CM: I’m really interested in collapsing time. The example you gave is a perfect moment where in my mind these people existed at the same time a century apart but occupy the same space and are able to interact. I think history repeats in different ways, and I do believe collectively we’re getting better at being human. But it’s not a linear process. What we experience isn’t linear. It’s not linear now between us, and it won’t be later. It feels artificial to write something that is completely chronological and makes sense, because my brain doesn’t really work that way, and it’s not interesting to me.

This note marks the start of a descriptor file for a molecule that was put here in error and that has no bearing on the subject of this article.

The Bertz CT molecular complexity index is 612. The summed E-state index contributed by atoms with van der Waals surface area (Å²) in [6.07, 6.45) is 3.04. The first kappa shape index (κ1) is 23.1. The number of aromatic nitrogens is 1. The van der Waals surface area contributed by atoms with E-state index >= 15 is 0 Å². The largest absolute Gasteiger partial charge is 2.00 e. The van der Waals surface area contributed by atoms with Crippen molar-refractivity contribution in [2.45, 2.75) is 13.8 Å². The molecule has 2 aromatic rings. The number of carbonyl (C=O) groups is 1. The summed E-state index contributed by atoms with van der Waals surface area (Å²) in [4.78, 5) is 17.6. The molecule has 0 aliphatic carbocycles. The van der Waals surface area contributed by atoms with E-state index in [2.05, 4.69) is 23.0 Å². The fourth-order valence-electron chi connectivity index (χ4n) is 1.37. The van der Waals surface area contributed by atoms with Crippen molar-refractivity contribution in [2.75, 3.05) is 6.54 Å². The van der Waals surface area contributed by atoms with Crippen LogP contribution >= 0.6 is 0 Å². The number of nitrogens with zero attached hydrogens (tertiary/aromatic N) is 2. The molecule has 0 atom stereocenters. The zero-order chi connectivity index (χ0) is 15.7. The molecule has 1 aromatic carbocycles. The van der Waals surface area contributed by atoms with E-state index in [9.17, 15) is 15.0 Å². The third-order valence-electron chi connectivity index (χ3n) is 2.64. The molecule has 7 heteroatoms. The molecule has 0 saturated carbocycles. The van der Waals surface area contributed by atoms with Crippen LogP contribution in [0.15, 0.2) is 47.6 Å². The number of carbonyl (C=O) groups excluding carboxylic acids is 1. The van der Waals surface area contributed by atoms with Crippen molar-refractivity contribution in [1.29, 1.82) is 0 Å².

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This Lingering Life is being presented by Cake Productions at HERE (145 Sixth Avenue), September 12 to October 4. For tickets and more information, visit http://thislingeringlife.weebly.com.